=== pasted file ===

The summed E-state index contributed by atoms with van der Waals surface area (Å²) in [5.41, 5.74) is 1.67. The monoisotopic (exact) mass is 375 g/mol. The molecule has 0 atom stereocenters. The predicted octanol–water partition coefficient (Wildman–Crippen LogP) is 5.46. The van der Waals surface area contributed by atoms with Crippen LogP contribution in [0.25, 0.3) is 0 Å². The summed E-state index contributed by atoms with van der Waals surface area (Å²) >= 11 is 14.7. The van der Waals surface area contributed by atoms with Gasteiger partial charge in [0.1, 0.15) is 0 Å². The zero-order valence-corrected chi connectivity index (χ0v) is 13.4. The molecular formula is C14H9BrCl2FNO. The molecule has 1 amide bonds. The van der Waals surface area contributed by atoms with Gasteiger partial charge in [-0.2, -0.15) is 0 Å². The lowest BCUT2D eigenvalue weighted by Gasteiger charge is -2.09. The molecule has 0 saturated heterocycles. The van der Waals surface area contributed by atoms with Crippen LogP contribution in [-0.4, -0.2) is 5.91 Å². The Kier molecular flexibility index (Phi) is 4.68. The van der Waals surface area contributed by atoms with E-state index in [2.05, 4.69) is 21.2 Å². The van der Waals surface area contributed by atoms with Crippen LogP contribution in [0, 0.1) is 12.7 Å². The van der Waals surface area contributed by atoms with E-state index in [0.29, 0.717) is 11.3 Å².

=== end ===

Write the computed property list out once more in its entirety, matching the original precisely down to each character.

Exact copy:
The summed E-state index contributed by atoms with van der Waals surface area (Å²) in [5.41, 5.74) is 1.67. The monoisotopic (exact) mass is 375 g/mol. The molecule has 0 atom stereocenters. The predicted octanol–water partition coefficient (Wildman–Crippen LogP) is 5.46. The van der Waals surface area contributed by atoms with Crippen LogP contribution in [0.25, 0.3) is 0 Å². The summed E-state index contributed by atoms with van der Waals surface area (Å²) >= 11 is 14.7. The van der Waals surface area contributed by atoms with Gasteiger partial charge in [0.1, 0.15) is 0 Å². The zero-order valence-corrected chi connectivity index (χ0v) is 13.4. The molecular formula is C14H9BrCl2FNO. The molecule has 1 amide bonds. The van der Waals surface area contributed by atoms with Gasteiger partial charge in [-0.2, -0.15) is 0 Å². The lowest BCUT2D eigenvalue weighted by Gasteiger charge is -2.09. The molecule has 0 saturated heterocycles. The van der Waals surface area contributed by atoms with Crippen LogP contribution in [-0.4, -0.2) is 5.91 Å². The Kier molecular flexibility index (Phi) is 4.68. The van der Waals surface area contributed by atoms with E-state index in [2.05, 4.69) is 21.2 Å². The van der Waals surface area contributed by atoms with Crippen LogP contribution in [0, 0.1) is 12.7 Å². The van der Waals surface area contributed by atoms with E-state index in [0.29, 0.717) is 11.3 Å².